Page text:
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Education, And Case Of Appeal
by [?]


(April and May, 1824.)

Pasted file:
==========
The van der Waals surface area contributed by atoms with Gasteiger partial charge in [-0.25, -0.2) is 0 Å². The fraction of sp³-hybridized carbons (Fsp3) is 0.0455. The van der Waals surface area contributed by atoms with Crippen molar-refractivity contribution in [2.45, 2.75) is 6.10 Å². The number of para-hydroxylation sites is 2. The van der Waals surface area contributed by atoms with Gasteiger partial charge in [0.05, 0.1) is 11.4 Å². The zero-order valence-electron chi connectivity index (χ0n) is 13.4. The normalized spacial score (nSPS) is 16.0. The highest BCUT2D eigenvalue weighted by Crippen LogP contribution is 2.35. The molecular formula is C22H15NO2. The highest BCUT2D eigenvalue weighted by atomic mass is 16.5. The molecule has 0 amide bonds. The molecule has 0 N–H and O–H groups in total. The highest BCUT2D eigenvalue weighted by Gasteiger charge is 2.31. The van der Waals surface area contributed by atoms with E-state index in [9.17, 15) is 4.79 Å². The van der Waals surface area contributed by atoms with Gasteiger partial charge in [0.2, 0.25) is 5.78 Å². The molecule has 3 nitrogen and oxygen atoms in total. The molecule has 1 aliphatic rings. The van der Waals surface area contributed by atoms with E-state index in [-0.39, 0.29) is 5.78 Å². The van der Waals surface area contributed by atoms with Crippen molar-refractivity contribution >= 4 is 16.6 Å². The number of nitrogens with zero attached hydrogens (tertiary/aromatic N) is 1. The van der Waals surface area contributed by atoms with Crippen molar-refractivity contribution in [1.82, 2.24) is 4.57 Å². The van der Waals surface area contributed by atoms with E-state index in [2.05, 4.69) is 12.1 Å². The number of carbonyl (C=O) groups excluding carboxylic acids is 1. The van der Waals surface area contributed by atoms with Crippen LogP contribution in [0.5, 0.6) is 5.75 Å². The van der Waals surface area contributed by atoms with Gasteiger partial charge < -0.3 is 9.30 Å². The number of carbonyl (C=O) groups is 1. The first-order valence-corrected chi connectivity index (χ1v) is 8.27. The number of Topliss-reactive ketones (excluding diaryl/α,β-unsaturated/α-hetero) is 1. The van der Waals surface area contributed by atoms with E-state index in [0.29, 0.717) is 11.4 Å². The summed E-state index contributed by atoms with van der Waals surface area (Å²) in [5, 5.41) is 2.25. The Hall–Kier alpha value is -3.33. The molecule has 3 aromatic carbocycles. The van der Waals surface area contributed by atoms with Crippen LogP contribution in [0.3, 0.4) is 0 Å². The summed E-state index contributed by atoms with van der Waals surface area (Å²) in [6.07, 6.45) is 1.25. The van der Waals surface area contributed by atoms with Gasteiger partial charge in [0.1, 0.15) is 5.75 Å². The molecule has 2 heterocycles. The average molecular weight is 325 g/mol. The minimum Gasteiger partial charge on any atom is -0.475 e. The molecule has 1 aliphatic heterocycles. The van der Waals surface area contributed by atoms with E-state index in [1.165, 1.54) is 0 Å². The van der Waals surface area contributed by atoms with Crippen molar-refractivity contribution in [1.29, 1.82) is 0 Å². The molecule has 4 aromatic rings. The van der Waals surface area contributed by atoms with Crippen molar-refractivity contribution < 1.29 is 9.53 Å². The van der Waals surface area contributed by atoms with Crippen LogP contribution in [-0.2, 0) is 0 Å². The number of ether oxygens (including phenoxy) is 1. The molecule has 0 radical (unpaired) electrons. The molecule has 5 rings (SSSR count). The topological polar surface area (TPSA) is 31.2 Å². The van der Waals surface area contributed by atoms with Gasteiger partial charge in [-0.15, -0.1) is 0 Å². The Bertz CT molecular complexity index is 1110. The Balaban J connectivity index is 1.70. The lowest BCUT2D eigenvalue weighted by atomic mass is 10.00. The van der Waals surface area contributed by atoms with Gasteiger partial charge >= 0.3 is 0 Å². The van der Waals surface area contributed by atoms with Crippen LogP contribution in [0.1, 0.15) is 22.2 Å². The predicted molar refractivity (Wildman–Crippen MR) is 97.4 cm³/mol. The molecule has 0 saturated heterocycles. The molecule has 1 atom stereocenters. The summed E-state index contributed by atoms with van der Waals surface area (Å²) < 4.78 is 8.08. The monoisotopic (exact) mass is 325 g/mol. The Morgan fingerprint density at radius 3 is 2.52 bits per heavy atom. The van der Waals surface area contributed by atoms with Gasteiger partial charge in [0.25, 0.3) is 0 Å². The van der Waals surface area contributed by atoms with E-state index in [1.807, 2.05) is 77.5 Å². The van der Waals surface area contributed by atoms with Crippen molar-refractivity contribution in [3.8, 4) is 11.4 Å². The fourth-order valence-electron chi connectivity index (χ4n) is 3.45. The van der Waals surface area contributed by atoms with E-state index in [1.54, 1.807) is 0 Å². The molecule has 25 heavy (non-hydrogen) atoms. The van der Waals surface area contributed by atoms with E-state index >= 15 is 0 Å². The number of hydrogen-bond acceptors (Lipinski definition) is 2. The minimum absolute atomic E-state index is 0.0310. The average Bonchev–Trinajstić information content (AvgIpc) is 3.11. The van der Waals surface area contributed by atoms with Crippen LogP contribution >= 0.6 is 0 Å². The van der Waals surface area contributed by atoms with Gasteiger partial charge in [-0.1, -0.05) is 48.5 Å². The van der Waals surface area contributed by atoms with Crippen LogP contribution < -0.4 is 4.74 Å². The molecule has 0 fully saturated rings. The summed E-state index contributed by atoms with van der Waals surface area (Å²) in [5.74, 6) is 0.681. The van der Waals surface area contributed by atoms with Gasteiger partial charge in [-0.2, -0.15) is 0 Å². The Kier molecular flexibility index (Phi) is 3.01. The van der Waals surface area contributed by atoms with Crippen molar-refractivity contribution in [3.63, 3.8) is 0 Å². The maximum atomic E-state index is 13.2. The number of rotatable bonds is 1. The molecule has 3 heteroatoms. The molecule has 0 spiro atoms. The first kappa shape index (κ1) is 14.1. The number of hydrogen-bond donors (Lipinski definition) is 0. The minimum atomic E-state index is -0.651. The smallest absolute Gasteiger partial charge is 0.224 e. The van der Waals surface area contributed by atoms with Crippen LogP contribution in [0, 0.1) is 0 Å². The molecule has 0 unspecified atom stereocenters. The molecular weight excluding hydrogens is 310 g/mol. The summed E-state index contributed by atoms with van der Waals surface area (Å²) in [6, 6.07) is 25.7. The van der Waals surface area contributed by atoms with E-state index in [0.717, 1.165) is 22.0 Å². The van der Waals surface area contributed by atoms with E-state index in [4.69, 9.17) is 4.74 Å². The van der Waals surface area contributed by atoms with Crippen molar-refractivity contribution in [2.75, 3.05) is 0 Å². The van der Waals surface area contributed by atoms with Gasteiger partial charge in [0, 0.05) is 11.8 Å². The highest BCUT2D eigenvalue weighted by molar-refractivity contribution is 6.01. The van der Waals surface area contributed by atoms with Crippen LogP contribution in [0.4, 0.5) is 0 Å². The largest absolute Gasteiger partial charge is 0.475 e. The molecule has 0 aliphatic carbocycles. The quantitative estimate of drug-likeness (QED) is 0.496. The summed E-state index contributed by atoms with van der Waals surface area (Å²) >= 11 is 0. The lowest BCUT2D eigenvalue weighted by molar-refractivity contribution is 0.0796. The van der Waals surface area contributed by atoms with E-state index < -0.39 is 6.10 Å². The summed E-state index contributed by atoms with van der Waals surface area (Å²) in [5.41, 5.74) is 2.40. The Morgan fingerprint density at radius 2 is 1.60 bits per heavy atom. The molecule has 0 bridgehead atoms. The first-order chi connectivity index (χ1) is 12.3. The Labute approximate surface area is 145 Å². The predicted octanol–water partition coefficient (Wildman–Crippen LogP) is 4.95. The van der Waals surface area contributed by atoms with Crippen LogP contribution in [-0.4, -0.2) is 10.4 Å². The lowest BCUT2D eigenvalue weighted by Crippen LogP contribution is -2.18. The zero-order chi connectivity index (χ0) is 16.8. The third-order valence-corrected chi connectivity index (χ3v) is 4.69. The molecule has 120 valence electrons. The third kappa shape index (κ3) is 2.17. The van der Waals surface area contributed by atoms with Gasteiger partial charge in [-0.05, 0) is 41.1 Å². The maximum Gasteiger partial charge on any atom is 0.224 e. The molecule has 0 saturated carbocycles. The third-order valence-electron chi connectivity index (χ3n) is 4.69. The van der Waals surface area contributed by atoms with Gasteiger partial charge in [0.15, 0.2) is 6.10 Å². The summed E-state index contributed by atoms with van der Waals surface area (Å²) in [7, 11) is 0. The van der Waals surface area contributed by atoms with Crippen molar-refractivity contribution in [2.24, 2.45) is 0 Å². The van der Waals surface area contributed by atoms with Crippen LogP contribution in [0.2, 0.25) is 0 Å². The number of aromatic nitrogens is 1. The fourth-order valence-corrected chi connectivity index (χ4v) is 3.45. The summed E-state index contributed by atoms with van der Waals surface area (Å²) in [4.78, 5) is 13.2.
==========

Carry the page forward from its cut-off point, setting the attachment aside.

This is the work of a very ingenious man, and records the most original experiment in Education which in this country at least has been attempted since the date of those communicated by the Edgeworths. We say designedly ‘in this country;’ because to compare it with some continental schemes which have been only recently made known to the English public (and not fully made known even yet) would impose upon us a minute review of those schemes, which would be, first, disproportionate to our limits–secondly, out of its best situation, because it would be desirable to examine those schemes separately for the direct purpose of determining their own absolute value, and not indirectly and incidentally for the purpose of a comparison. The Madras system, again, is excluded from the comparison–not so much for the reason alleged (pp. 123-5), by the author before us–as though that system were essentially different from his own in its purpose and application: the purpose of the Madras system is not exclusively economy of expense, but in combination with that purpose a far greater accuracy (and therefore reality) in the knowledge communicated than could be obtained on the old systems; on this account therefore the possible application of the Madras system is not simply to the education of the poor, though as yet the actual application of it may have been chiefly to them, but also to the education of the rich; and in fact it is well known that the Madras system (so far from being essentially a system for the poor) has been adopted in some of the great classical schools of the kingdom.[2] The difference is more logically stated thus–that the Madras system regards singly the quality of the knowledge given, and (with a view to that) the mode of giving it: whereas the system, which we are going to review, does not confine its view to man as a being capable of knowledge, but extends it to man as a being capable of action, moral or prudential: it is therefore a much more comprehensive system. The system before us does not exclude the final purpose of the Madras system: on the contrary, it is laudably solicitous for the fullest and most accurate communication of knowledge, and suggests many hints for the attainment of that end as just and as useful as they are enlightened. But it does not stop here: it goes further, and contemplates the whole man with a reference to his total means of usefulness and happiness in life. And hence, by the way, it seems to us essential–that the whole child should on this system be surrendered to the school; i. e. that there should be no day-scholars; and this principle we shall further on endeavour to establish on the evidence of a case related by the author himself.[3] On the whole therefore we have designedly stated our general estimate of the author’s system with a reference to that of the Edgeworths; not only because it has the same comprehensiveness of object, and is in some degree a further expansion of their method and their principles; but also because the author himself strikingly resembles the Edgeworths in style and composition of mind; with this single difference perhaps, that the good sense and perception of propriety (of what in French would be called les convenances), which in both is the characteristic merit (and, when it comes into conflict with any higher quality, the characteristic defect),–in him is less coloured by sarcastic and contemptuous feelings; which in all cases are unamiable feelings, and argue some defect of wisdom and magnanimity; but, when directed (as in the Edgeworths they sometimes are) against principles in human nature which lie far beyond the field of their limited philosophy, recoil with their whole strength upon those who utter them. It is upon this consideration of his intellectual affinity with the Edgeworths that we are the less disposed to marvel at his estimate of their labours: that, for instance, at p. 192 he styles their work on education ‘inestimable,’ and that at p. 122, though he stops short of proposing ‘divine honours’ to Miss Edgeworth, the course of his logic nevertheless binds him to mean that on Grecian principles such honours are ‘due to her.’ So much for the general classification and merits of the author, of whom we know nothing more than–that, from his use of the Scotticisms–‘succumb,’–‘compete,’–and ‘in place of’ for ‘instead of’ he ought to be a Scotchman: now then for his system.